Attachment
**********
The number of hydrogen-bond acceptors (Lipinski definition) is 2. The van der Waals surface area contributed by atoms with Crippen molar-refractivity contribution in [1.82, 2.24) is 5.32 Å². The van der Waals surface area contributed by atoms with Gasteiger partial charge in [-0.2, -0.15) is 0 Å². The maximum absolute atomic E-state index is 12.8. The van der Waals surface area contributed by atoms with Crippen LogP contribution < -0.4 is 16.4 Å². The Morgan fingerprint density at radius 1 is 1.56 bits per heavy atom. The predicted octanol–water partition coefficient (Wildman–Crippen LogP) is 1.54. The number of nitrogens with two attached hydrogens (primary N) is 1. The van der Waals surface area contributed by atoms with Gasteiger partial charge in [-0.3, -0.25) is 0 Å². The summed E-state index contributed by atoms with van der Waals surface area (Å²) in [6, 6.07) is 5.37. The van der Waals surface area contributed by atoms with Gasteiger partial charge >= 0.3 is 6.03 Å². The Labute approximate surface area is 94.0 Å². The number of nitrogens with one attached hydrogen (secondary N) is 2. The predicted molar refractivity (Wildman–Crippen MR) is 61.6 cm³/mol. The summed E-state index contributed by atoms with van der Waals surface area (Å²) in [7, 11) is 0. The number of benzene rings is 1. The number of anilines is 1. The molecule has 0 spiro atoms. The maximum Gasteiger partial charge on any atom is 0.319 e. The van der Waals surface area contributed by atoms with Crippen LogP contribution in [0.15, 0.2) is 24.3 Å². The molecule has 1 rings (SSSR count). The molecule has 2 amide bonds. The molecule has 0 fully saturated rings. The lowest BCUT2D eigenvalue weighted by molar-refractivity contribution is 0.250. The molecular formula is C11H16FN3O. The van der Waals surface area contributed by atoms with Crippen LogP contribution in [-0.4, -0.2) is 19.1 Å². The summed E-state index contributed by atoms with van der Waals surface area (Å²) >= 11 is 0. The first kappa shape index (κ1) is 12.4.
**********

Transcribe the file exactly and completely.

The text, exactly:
The number of hydrogen-bond acceptors (Lipinski definition) is 2. The van der Waals surface area contributed by atoms with Crippen molar-refractivity contribution in [1.82, 2.24) is 5.32 Å². The van der Waals surface area contributed by atoms with Gasteiger partial charge in [-0.2, -0.15) is 0 Å². The maximum absolute atomic E-state index is 12.8. The van der Waals surface area contributed by atoms with Crippen LogP contribution < -0.4 is 16.4 Å². The Morgan fingerprint density at radius 1 is 1.56 bits per heavy atom. The predicted octanol–water partition coefficient (Wildman–Crippen LogP) is 1.54. The number of nitrogens with two attached hydrogens (primary N) is 1. The van der Waals surface area contributed by atoms with Gasteiger partial charge in [-0.3, -0.25) is 0 Å². The summed E-state index contributed by atoms with van der Waals surface area (Å²) in [6, 6.07) is 5.37. The van der Waals surface area contributed by atoms with Gasteiger partial charge >= 0.3 is 6.03 Å². The Labute approximate surface area is 94.0 Å². The number of nitrogens with one attached hydrogen (secondary N) is 2. The predicted molar refractivity (Wildman–Crippen MR) is 61.6 cm³/mol. The summed E-state index contributed by atoms with van der Waals surface area (Å²) in [7, 11) is 0. The number of benzene rings is 1. The number of anilines is 1. The molecule has 0 spiro atoms. The maximum Gasteiger partial charge on any atom is 0.319 e. The van der Waals surface area contributed by atoms with Crippen LogP contribution in [0.15, 0.2) is 24.3 Å². The molecule has 1 rings (SSSR count). The molecule has 2 amide bonds. The molecule has 0 fully saturated rings. The lowest BCUT2D eigenvalue weighted by molar-refractivity contribution is 0.250. The molecular formula is C11H16FN3O. The van der Waals surface area contributed by atoms with Crippen LogP contribution in [-0.4, -0.2) is 19.1 Å². The summed E-state index contributed by atoms with van der Waals surface area (Å²) >= 11 is 0. The first kappa shape index (κ1) is 12.4.